Technology is a double-edged sword for Asia

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As Asian governments invest in automation, many are concerned about a spillover effect on jobs and education.

It’s imperative for the region to protect workers, instruct societies about disruptive technologies and harness private sector funds in the process, experts said at a CNBC-hosted debate during the Asian Development Bank’s annual gathering in Manila on Friday.

Home to many developing countries that are skipping traditional stages of digital development to embrace advanced solutions such as big data, Asia is increasingly creating smart cities reliant on the Internet of Things.

But that could hit blue-collar workers, with situations such as truck drivers losing their jobs to driverless vehicles, Sri Lankan Minister of Finance and Mass Media Mangala Samaraweera warned.

As an emerging economy, “we need to explore more serious options to mitigate those challenges … How are we going to absorb thousands of people who may lose their jobs to automation?” he said. “The choice is whether we enter into what I call an Athenian age of innovation or enter another period of high unemployment and anarchy,” he continued.

The Asian Development Bank, an institution that provides funds and technical assistance to members for economic development, has a more optimistic view on the situation.

New technologies can generate new occupations, said Takehiko Nakao, the bank’s president: “If there is more AI usage, there will be more work created.”

Robotics and artificial intelligence are bound to displace certain jobs, but they will also “unleash countervailing forces that generate more jobs,” the ADB said in an April report. Task automation will restructure jobs in a way so that machines handle only the routine tasks, freeing up workers to focus on complex procedures that can result in improved productivity, it continued.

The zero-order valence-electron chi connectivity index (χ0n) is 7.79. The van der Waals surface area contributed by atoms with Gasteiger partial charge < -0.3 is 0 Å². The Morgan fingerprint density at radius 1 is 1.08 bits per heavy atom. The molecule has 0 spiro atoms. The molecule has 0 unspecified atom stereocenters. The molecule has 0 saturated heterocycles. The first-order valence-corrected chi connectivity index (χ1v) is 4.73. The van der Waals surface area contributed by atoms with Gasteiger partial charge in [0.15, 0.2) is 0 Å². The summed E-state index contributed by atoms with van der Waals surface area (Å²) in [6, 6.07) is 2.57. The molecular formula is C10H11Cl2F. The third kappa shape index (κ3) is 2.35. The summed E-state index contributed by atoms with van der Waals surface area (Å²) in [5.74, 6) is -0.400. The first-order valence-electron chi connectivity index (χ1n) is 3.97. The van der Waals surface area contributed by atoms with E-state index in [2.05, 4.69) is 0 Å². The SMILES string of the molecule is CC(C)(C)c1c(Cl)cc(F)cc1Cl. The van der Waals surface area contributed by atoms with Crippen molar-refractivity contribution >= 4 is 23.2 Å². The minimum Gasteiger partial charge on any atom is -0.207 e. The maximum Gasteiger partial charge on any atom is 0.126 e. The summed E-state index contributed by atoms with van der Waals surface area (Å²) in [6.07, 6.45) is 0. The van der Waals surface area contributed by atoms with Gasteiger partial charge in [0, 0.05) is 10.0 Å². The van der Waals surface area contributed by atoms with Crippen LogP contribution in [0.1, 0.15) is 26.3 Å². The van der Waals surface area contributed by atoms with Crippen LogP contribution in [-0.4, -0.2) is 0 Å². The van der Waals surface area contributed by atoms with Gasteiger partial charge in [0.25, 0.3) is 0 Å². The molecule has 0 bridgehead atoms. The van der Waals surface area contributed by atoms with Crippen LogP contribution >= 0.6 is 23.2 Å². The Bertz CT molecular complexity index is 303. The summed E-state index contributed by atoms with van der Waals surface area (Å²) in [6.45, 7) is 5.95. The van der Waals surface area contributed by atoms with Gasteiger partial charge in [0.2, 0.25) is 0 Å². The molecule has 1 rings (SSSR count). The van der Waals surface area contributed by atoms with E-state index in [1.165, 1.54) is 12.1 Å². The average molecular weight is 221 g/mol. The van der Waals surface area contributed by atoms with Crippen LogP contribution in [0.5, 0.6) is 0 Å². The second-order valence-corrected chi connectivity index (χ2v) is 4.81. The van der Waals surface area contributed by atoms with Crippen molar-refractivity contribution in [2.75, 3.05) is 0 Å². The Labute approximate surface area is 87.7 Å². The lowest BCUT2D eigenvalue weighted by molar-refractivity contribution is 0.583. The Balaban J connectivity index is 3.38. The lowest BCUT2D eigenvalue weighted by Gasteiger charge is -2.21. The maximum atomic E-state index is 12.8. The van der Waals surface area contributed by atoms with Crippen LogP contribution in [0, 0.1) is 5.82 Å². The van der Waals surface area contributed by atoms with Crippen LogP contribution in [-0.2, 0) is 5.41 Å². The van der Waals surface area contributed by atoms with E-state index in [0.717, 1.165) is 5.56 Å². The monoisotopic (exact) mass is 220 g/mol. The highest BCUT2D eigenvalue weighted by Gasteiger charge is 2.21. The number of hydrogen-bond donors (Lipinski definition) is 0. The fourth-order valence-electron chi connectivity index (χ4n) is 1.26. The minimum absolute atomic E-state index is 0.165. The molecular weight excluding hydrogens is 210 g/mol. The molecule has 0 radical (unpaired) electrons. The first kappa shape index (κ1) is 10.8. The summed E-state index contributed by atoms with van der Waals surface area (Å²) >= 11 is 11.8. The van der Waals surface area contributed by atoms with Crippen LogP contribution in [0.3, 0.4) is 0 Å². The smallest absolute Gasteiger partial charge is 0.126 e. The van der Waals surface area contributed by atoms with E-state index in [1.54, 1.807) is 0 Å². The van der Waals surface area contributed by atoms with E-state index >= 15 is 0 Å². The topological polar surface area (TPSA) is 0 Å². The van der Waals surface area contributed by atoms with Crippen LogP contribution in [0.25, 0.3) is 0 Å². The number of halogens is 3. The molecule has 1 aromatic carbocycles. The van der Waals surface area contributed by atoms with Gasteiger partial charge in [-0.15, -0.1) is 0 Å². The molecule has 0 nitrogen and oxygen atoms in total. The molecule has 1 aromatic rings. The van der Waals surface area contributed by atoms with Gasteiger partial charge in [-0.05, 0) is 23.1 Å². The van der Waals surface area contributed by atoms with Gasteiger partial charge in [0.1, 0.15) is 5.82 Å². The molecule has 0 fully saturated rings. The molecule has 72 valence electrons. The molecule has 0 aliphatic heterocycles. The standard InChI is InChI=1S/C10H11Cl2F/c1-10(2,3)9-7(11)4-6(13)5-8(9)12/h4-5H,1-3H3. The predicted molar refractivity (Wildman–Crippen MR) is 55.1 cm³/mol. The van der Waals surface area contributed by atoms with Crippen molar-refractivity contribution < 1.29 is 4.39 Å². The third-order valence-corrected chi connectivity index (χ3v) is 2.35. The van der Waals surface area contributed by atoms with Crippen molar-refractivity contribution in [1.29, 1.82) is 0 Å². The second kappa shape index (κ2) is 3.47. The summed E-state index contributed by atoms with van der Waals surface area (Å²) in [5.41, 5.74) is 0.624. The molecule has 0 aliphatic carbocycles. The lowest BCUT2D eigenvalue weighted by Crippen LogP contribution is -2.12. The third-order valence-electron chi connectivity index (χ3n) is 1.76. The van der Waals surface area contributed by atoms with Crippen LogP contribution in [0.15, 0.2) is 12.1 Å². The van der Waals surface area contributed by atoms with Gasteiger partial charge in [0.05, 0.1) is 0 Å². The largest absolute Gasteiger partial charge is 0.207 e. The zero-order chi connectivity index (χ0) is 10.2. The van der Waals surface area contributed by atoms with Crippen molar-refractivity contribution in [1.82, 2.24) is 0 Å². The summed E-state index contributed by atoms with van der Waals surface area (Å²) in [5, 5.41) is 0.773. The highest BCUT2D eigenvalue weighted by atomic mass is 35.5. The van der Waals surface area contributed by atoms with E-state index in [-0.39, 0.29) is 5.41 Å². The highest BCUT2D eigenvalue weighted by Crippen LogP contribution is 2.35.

“The next technological change is going to come from a scientist, not a robot,” said Nandita Parshad, managing director for energy and natural resources at the European Bank for Reconstruction and Development: “Right now, we need all the human brains behind technology.”

But governments can’t implement disruptive systems without providing proper training on best practices, Friday’s panelists said.

“It isn’t a matter of simply installing devices to educate people on technology,” said Minette Navarrete, president of Kickstart Ventures, the corporate venture capital subsidiary of Philippine telecommunications firm Globe Telecom.

Her company had donated computers to a public school, and, a year later, they were still in their boxes because the school lacked technicians, electrification and training for teachers on how to use the equipment, she recounted. Investment isn’t only required in hardware, but also in people, she said.

Sri Lanka, for example, is currently in the midst of providing free tablets to rural school children and installing internet connectivity in villages, said Samaraweera. “It’s easy to find money to provide free tablets but those who use it should be capable of using it for good, this is the challenge of our times,” he said.

On the topic of financing, panelists said it’s unrealistic to assume Asia’s public sector can foot the bill for digitalization.

Governments “have to make it interesting for the private sector to come in,” said Parshad: “Public and private need to work together to reach as much scale as possible.”

“The hope is to find socially responsible investors,” echoed Navarrete, who recommended private players take long-term time frames, such as 10 years, when considering the potential returns on investment as well as impact on society.

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